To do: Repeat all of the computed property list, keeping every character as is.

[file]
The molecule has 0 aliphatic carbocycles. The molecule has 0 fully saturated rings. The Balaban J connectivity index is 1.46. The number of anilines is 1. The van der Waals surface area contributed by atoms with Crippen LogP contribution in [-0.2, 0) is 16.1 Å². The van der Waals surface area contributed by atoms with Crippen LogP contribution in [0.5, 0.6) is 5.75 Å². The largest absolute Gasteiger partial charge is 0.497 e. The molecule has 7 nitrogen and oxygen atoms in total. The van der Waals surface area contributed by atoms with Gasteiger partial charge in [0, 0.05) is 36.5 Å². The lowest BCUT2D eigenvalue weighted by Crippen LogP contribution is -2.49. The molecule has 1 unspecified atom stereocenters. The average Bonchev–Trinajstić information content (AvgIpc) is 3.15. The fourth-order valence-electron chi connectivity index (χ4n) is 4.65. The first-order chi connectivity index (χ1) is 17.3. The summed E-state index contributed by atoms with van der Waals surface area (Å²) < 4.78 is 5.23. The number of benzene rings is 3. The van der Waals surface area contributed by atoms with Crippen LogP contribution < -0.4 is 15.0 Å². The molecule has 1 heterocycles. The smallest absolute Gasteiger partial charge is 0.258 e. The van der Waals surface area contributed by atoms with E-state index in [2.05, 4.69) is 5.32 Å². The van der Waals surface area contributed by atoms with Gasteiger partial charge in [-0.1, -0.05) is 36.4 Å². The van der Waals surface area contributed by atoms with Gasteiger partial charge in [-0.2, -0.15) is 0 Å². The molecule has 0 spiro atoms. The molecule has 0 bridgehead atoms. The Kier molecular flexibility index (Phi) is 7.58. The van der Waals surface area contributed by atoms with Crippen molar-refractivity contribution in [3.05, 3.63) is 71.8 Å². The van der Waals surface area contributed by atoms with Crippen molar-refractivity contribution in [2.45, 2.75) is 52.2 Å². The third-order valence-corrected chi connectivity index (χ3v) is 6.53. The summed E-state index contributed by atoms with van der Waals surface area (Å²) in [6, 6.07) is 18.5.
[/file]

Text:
The molecule has 0 aliphatic carbocycles. The molecule has 0 fully saturated rings. The Balaban J connectivity index is 1.46. The number of anilines is 1. The van der Waals surface area contributed by atoms with Crippen LogP contribution in [-0.2, 0) is 16.1 Å². The van der Waals surface area contributed by atoms with Crippen LogP contribution in [0.5, 0.6) is 5.75 Å². The largest absolute Gasteiger partial charge is 0.497 e. The molecule has 7 nitrogen and oxygen atoms in total. The van der Waals surface area contributed by atoms with Gasteiger partial charge in [0, 0.05) is 36.5 Å². The lowest BCUT2D eigenvalue weighted by Crippen LogP contribution is -2.49. The molecule has 1 unspecified atom stereocenters. The average Bonchev–Trinajstić information content (AvgIpc) is 3.15. The fourth-order valence-electron chi connectivity index (χ4n) is 4.65. The first-order chi connectivity index (χ1) is 17.3. The summed E-state index contributed by atoms with van der Waals surface area (Å²) < 4.78 is 5.23. The number of benzene rings is 3. The van der Waals surface area contributed by atoms with Crippen LogP contribution < -0.4 is 15.0 Å². The molecule has 1 heterocycles. The smallest absolute Gasteiger partial charge is 0.258 e. The van der Waals surface area contributed by atoms with E-state index in [2.05, 4.69) is 5.32 Å². The van der Waals surface area contributed by atoms with Gasteiger partial charge in [-0.1, -0.05) is 36.4 Å². The van der Waals surface area contributed by atoms with Gasteiger partial charge in [-0.2, -0.15) is 0 Å². The molecule has 0 spiro atoms. The molecule has 0 bridgehead atoms. The Kier molecular flexibility index (Phi) is 7.58. The van der Waals surface area contributed by atoms with Crippen molar-refractivity contribution in [3.05, 3.63) is 71.8 Å². The van der Waals surface area contributed by atoms with Crippen molar-refractivity contribution in [2.45, 2.75) is 52.2 Å². The third-order valence-corrected chi connectivity index (χ3v) is 6.53. The summed E-state index contributed by atoms with van der Waals surface area (Å²) in [6, 6.07) is 18.5.